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In Los Angeles, Chick-fil-A True Inspiration Awards grant recipient offers a safe space and second chances

October 26, 2021

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A $300,000 grant enabled Homeboy Industries to continue providing critical services to its community of more than 10,000 former gang members

Each year, more than 10,000 former gang members from across Los Angeles come through the doors of Homeboy Industries in a voluntary effort to make a positive change. They are welcomed into a community of mutual kinship, love and a wide variety of services ranging from tattoo removal to anger management programs and parenting classes. The community is as much about healing as it is about education and job readiness, with five overarching goals:

• Reduce the risk of relapse into criminal behavior
• Reduce substance abuse
• Improve social connectedness
• Improve housing, safety and stability, and
• Reunify families.

Operator Ashley McCutcheon of the Chick-fil-A® restaurant at 7th and Figueroa first connected with Homeboy in 2018 when the organization hosted a Chick-fil-A Remarkable Futures™ Scholars event. McCutcheon’s Restaurant provided food for the participating scholars and Homeboy trainees.


“Homeboy Industries is very special and a lot of people we interact with work there,” said McCutcheon. “Such a large number of Angelinos come out of prison and have no resources at all. What I love about Homeboy is they take a comprehensive approach to help rebuild the lives of people who have been forgotten or dismissed.”

A challenging year

Founded in 1988 by Father Greg Boyle, Homeboy Industries is the largest gang intervention, rehabilitation and reentry program in the world and has become the model for 350 similar organizations in 32 states and eight countries through the Global Homeboy Network.

Even so, it was particularly challenged at the height of the COVID-19 pandemic. In fact, Shirley Torres, chief program officer for Homeboy Industries, said the organization’s services were never more important than they were last year.

“We were fearless in our pursuit to keep hope alive during our darkest times by keeping our doors open and offering full wrap-around care and employment,” Torres said. “The pandemic exacerbated the kinds of struggles our community faces daily, so it was critical for Homeboy to continue offering a safe space to deescalate desperation and promote health and wellness through the power of purposeful activity with employment.”

An extra boost

McCutcheon saw an opportunity to help and nominated Homeboy Industries for a Chick-fil-A True Inspiration Award grant. When she learned they won $300,000, the top grant in the education category, she had to think of a clever way to share the good news in person despite social distancing. Ultimately, she called to say that her restaurant had food donations to drop off, so Homeboy was surprised when they received much more than expected.

Despite the challenges, the organization has achieved significant milestones during the pandemic.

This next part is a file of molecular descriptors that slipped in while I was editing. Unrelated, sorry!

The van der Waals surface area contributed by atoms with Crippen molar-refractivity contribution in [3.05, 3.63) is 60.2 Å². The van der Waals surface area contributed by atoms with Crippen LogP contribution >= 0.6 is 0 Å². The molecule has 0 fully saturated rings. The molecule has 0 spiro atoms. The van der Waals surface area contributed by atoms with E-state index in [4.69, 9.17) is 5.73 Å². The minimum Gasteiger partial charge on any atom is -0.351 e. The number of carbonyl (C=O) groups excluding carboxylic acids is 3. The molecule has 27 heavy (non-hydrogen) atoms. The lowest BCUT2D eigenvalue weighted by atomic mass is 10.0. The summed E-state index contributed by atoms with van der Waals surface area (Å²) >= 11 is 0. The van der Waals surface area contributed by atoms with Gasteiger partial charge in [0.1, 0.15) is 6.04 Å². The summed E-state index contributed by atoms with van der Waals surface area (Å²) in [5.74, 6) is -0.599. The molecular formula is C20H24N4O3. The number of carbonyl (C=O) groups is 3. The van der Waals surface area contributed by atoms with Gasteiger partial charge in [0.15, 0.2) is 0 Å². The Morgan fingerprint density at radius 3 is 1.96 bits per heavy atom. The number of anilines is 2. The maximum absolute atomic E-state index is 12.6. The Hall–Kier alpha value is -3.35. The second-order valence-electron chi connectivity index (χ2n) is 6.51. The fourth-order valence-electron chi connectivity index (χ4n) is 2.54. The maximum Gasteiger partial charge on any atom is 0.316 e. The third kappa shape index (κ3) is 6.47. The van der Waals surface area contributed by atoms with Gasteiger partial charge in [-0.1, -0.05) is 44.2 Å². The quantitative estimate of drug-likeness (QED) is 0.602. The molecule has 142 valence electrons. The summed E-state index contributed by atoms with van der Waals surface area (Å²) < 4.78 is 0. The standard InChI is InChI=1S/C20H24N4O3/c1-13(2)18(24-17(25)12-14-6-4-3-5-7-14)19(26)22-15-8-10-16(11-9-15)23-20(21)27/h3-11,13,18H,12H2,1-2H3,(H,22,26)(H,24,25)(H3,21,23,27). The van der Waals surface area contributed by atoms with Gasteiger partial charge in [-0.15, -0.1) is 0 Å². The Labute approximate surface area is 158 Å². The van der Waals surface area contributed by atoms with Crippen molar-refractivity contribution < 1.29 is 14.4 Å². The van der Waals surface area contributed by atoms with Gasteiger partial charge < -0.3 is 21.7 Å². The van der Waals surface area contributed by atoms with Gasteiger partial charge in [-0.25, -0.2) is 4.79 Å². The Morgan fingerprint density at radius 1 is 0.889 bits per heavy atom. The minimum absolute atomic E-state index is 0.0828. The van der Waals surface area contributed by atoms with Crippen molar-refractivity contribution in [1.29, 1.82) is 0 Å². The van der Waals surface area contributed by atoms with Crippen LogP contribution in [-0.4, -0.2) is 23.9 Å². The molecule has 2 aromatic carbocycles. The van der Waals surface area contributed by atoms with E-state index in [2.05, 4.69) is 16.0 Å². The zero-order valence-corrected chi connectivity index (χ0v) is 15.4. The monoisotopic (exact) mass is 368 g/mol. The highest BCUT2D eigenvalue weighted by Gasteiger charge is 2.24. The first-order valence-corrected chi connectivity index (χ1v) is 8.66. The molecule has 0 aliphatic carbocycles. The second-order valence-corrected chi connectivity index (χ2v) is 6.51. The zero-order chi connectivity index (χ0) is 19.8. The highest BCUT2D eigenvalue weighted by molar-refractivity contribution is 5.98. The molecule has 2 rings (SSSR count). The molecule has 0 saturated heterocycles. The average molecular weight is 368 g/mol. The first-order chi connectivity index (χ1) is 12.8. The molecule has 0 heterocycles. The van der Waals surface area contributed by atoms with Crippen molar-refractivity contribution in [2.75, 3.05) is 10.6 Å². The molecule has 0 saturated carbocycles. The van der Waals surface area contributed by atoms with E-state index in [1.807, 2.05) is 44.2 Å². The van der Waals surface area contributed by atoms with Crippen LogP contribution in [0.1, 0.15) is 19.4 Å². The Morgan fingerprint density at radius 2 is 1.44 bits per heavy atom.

• An average of 244 trainees participated in Homeboy’s 18-month reentry program monthly
• 10 clients earned a high school diploma/GED
• An average of 30 class sessions covering academic, life skills, enrichment or work readiness were held either in-person or virtually each month
• 31 clients enrolled in college for the first time
• More than 154 clients were placed in outside employment—more than doubling the 2020 employment goals
• More than 100 clients received training in industry-recognized fields and 60% of those received related industry certifications
• An average of 306 individual therapy sessions were provided each month by licensed mental health clinicians
• An average of 97 legal consults were conducted each month by a 2-person legal team
• More than 2,000 free tattoo removal sessions were completed by doctors before the shelter in place restrictions were put in place.
• An average of 244 trainees participated in Homeboy’s 18-month reentry program monthly

Homeboy Industries is not court-mandated, but its success rate through programs like these reduces the court’s caseload. A UCLA longitudinal study followed Homeboy clients for five years and concluded that individuals served by the nonprofit had a 30% recidivism rate compared to an estimated 70% rate among felons who did not receive intervention.


What I love about Homeboy Industries is they take a comprehensive approach to help rebuild the lives of people who have been forgotten or dismissed.

Ashley McCutcheon, Operator, Chick-fil-A at 7th and Figueroa, Los Angeles

Looking ahead, Homeboy Industries has a bold vision to expand its campus and change the way the world views, judges and treats its most marginalized by redirecting these individuals into productive citizens.

“Having partners like Chick-fil-A means a great deal to all of us because it means that they stand with us, providing hope and space for change and transformation,” said Torres.

Visit our True Inspiration Awards page to learn more about our other 2021 grant winners.